616 F2d 1028 National Labor Relations Board v. Chicago Youth Centers

616 F.2d 1028

103 L.R.R.M. (BNA) 2881, 88 Lab.Cas. P 11,916

NATIONAL LABOR RELATIONS BOARD, Petitioner,
v.
CHICAGO YOUTH CENTERS, Respondent.
NATIONAL LABOR RELATIONS BOARD, Petitioner,
v.
The CHASE HOUSE, INC., Respondent.
NATIONAL LABOR RELATIONS BOARD, Petitioner,
v.
YOUNG WOMEN'S CHRISTIAN ASSOCIATION, Respondent.

Nos. 79-1739, 79-1429 and 79-1464.

United States Court of Appeals,
Seventh Circuit.

Argued Feb. 27, 1980.
Decided March 13, 1980.

Christopher Katzenbach and Eric G. Moskowitz, N. L. R. B., Washington, D. C., for petitioner.

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1

Charles E. Murphy, Vedder, Price, Kaufman & Kammholz, Chicago, Ill., for Chicago Youth Centers.

2

Edward Parsons, Chicago, Ill., for Chase House, Inc.

3

Mark J. Friedman, Chicago, Ill., for YWCA.

4

Before SWYGERT and TONE, Circuit Judges, and BUA, District Judge.*

5

PER CURIAM.

6

These three cases are governed by our recent decision in Lutheran Welfare Services v. NLRB, 607 F.2d 777 (7th Cir. 1979). In that decision the court ruled on both the same Model Cities Headstart program that is involved in the Chicago Youth Centers and Chase House cases at bar and the same Model Cities Title XX Daycare program that is involved in the YWCA case at bar.1

7

The decisive factor under Lutheran Welfare is the extent of the public agency's control over the labor relations of the private agency. In the cases before us that control begins with funding, governs job classifications and compensation for each job, and extends to the minutest details of job performance and other terms and conditions of employment. Although theoretically the private agencies in the cases before us might divert funds from their other charitable activities to increase the compensation of employees in the programs, they have chosen not to do so, with de minimis exceptions. As a practical matter all the money for these programs, which are operated separately from the other activities of the private agencies, comes from Model Cities.2 Because of Model Cities' pervasive control over the labor relations of the private agencies, any bargaining they conducted would in effect be done on behalf of Model Cities. Under such circumstances, Lutheran Welfare holds, Model Cities is a joint employer with the private agency, and the latter shares the former's exemption under § 2(2) of the National Labor Relations Act, 29 U.S.C. § 152(2).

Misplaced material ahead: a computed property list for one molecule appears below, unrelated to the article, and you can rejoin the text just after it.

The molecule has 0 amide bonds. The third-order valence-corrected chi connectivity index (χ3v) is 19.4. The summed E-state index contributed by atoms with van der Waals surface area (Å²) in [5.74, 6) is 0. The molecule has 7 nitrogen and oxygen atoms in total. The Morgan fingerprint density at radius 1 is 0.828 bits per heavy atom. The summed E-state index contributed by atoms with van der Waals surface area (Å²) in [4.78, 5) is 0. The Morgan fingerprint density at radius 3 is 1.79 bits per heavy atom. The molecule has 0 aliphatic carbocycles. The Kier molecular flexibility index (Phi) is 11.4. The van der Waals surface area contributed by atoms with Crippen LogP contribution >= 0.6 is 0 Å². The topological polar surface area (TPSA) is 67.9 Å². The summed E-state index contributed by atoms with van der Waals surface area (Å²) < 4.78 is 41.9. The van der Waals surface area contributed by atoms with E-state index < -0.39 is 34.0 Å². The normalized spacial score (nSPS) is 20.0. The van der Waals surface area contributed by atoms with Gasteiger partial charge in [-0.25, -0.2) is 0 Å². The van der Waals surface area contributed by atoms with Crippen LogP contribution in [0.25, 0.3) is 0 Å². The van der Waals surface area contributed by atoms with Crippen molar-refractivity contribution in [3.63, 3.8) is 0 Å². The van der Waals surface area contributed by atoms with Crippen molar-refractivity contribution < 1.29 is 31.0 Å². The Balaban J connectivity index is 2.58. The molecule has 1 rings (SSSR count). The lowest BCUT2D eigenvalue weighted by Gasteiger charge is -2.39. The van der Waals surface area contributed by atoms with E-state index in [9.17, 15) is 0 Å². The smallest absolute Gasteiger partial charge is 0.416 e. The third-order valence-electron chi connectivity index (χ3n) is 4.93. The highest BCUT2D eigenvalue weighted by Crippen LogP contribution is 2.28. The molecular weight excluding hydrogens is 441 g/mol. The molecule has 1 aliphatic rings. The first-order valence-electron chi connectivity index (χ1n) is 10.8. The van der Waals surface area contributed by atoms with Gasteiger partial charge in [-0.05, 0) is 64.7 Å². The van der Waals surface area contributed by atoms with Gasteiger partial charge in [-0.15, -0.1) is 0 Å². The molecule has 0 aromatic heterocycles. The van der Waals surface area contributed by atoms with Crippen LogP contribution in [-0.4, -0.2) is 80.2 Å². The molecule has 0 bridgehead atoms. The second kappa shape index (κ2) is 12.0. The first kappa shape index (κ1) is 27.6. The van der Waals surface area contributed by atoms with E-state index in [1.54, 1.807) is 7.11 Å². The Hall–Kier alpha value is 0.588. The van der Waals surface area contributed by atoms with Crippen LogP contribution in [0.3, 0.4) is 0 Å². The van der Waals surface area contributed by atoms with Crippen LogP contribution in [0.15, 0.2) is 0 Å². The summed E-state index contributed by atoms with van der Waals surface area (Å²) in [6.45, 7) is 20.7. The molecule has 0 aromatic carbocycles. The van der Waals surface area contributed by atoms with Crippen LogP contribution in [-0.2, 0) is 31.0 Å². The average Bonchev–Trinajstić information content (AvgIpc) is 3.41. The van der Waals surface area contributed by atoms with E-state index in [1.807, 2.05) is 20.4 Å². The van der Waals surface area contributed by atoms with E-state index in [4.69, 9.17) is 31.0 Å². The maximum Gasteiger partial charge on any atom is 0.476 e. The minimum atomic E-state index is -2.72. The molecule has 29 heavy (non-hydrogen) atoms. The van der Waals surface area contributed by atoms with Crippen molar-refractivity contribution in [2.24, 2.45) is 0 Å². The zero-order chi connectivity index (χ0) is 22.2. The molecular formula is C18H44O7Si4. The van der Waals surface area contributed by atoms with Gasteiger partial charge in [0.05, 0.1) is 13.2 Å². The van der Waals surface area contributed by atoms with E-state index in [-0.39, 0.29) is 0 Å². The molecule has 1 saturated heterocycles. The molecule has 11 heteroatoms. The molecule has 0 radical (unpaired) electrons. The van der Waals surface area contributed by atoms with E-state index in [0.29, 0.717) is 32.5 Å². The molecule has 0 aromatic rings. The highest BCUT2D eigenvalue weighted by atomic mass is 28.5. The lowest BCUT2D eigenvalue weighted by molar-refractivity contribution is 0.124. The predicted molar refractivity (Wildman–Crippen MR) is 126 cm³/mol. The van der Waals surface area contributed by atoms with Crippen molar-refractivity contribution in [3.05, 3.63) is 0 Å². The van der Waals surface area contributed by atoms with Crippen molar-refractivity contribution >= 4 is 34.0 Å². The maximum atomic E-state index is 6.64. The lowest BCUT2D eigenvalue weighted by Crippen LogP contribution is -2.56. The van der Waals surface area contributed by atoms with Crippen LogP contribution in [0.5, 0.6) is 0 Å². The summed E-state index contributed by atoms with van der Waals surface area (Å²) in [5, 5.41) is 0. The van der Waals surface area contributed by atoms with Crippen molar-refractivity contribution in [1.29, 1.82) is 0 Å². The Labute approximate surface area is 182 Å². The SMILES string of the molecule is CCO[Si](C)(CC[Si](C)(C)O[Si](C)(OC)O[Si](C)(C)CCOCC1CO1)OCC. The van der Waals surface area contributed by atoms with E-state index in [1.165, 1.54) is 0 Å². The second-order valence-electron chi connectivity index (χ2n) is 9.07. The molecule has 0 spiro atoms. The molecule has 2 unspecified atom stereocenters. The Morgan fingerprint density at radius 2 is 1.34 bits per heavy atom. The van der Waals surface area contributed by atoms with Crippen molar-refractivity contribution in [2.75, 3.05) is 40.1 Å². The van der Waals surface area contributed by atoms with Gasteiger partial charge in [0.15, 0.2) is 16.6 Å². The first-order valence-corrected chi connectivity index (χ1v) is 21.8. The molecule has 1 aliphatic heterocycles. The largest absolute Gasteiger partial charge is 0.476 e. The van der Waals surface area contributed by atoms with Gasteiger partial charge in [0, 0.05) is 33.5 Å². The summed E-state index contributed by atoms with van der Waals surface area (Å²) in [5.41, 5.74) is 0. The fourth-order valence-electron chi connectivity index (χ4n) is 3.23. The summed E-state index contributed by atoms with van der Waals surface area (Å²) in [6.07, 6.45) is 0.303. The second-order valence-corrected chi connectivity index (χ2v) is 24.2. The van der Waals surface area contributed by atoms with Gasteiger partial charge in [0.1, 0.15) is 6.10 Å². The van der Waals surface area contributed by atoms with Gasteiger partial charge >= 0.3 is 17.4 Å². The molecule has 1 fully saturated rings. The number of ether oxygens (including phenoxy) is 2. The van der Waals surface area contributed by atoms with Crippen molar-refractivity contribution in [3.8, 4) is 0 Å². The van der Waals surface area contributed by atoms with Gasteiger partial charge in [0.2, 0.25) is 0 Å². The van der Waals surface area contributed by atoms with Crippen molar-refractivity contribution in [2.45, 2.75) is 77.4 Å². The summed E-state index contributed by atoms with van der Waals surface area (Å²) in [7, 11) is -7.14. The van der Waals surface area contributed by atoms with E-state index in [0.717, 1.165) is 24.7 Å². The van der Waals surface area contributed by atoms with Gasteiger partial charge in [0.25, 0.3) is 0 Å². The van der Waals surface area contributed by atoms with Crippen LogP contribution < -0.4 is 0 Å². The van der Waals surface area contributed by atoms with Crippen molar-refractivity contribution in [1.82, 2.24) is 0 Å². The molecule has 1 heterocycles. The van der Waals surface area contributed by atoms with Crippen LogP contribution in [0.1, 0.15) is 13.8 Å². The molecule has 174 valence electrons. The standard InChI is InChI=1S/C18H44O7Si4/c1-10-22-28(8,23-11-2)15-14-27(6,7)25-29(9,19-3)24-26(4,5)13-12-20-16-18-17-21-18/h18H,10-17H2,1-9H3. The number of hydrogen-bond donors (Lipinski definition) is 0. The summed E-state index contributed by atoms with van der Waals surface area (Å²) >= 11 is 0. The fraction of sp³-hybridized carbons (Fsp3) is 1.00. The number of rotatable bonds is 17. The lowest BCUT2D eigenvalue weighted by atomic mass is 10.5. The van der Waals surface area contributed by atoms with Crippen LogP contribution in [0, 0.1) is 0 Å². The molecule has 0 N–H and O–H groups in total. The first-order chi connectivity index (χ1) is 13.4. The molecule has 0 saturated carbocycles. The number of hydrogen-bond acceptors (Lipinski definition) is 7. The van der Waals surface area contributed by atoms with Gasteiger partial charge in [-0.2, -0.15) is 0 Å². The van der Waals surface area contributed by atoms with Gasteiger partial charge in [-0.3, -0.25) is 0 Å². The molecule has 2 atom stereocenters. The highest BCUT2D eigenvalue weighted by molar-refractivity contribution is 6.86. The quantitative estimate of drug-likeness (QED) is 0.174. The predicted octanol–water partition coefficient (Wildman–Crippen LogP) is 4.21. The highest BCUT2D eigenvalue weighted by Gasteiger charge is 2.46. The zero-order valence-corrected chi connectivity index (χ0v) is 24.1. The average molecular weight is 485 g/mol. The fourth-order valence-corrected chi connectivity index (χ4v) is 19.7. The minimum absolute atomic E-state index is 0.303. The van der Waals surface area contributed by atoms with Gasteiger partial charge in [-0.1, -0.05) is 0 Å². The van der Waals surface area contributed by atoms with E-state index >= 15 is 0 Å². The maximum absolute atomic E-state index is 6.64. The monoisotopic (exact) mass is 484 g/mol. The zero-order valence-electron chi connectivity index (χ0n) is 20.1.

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8

NLRB v. Austin Development Center, Inc., 606 F.2d 785 (7th Cir. 1979), decided six days before Lutheran Welfare, is distinguishable from the latter and from the cases at bar. Austin Development involved different public agencies and a different program. The private agency in that case failed to show "that it lack(ed) effective control over its own labor relations," id. at 789, having argued "only that it lacks control over the wages and benefits of its employees due to budgetary limitations imposed by its dependence on public funds," a fact which the court said "is not the type of control over (the private agency's) labor relations required to invoke the section 2(2) exemption," id. at 789 n.8.

9

Enforcement is denied in all three cases.

*

The Honorable Nicholas J. Bua, District Judge of the United States District Court for the Northern District of Illinois, is sitting by designation

1

The Headstart program is administered pursuant to 42 U.S.C. § 2928; the Daycare program is based upon Title XX of the Social Security Act, 42 U.S.C. § 1397 et seq

2

Headstart regulations limit federal funding to 80% of the approved costs of a program. 45 C.F.R. § 1301.20 (1979). The remaining 20% is generally covered by cash or in-kind contributions by the grantee designated by HEW, here Model Cities-Chicago Committee on Urban Opportunity, an agency of the City of Chicago, or the delegate agency, here CYC and Chase House. CYC contributes 20% of the approved costs of its program in kind by providing its own facilities, volunteer time, and donated educational supplies. Similarly, the non-federal 20% of the costs of the Chase House programs is covered through in-kind contributions, which include the provision by three churches of facilities for the centers. Neither CYC nor Chase House normally provides funds for operating expenses

Title XX requires no in-kind or cash contributions toward the operation of the daycare centers by the YWCA. The federal government pays 75% of the program's costs, the City of Chicago the remaining 25%. The YWCA has in fact provided some in-kind contributions.